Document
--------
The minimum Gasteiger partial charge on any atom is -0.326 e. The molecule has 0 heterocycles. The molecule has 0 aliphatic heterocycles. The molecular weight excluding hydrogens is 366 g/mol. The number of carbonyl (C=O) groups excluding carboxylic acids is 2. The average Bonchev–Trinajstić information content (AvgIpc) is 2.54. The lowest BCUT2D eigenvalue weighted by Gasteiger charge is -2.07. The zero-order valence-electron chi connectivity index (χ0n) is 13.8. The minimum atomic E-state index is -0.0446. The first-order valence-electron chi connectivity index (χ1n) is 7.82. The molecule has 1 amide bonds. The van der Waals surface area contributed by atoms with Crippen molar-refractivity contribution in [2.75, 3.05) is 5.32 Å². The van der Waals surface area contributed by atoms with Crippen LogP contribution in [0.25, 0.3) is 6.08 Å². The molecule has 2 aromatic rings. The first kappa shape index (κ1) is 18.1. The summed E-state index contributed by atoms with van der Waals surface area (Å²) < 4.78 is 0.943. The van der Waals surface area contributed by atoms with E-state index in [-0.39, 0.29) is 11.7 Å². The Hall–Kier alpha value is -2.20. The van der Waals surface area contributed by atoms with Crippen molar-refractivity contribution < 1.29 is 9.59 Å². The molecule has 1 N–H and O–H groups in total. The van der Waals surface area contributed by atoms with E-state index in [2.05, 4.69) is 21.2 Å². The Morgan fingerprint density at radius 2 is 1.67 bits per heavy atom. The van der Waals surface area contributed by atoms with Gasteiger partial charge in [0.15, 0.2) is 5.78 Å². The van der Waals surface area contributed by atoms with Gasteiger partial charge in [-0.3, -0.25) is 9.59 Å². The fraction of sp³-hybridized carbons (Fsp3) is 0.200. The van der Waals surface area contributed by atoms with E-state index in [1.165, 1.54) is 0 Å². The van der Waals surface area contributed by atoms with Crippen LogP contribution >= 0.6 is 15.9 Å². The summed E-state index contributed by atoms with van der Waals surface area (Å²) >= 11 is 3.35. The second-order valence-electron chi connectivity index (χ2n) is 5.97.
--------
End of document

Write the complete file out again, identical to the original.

The minimum Gasteiger partial charge on any atom is -0.326 e. The molecule has 0 heterocycles. The molecule has 0 aliphatic heterocycles. The molecular weight excluding hydrogens is 366 g/mol. The number of carbonyl (C=O) groups excluding carboxylic acids is 2. The average Bonchev–Trinajstić information content (AvgIpc) is 2.54. The lowest BCUT2D eigenvalue weighted by Gasteiger charge is -2.07. The zero-order valence-electron chi connectivity index (χ0n) is 13.8. The minimum atomic E-state index is -0.0446. The first-order valence-electron chi connectivity index (χ1n) is 7.82. The molecule has 1 amide bonds. The van der Waals surface area contributed by atoms with Crippen molar-refractivity contribution in [2.75, 3.05) is 5.32 Å². The van der Waals surface area contributed by atoms with Crippen LogP contribution in [0.25, 0.3) is 6.08 Å². The molecule has 2 aromatic rings. The first kappa shape index (κ1) is 18.1. The summed E-state index contributed by atoms with van der Waals surface area (Å²) < 4.78 is 0.943. The van der Waals surface area contributed by atoms with E-state index in [-0.39, 0.29) is 11.7 Å². The Hall–Kier alpha value is -2.20. The van der Waals surface area contributed by atoms with Crippen molar-refractivity contribution < 1.29 is 9.59 Å². The molecule has 1 N–H and O–H groups in total. The van der Waals surface area contributed by atoms with E-state index in [2.05, 4.69) is 21.2 Å². The Morgan fingerprint density at radius 2 is 1.67 bits per heavy atom. The van der Waals surface area contributed by atoms with Gasteiger partial charge in [0.15, 0.2) is 5.78 Å². The van der Waals surface area contributed by atoms with Gasteiger partial charge in [-0.3, -0.25) is 9.59 Å². The fraction of sp³-hybridized carbons (Fsp3) is 0.200. The van der Waals surface area contributed by atoms with E-state index in [1.165, 1.54) is 0 Å². The van der Waals surface area contributed by atoms with Crippen LogP contribution >= 0.6 is 15.9 Å². The summed E-state index contributed by atoms with van der Waals surface area (Å²) >= 11 is 3.35. The second-order valence-electron chi connectivity index (χ2n) is 5.97.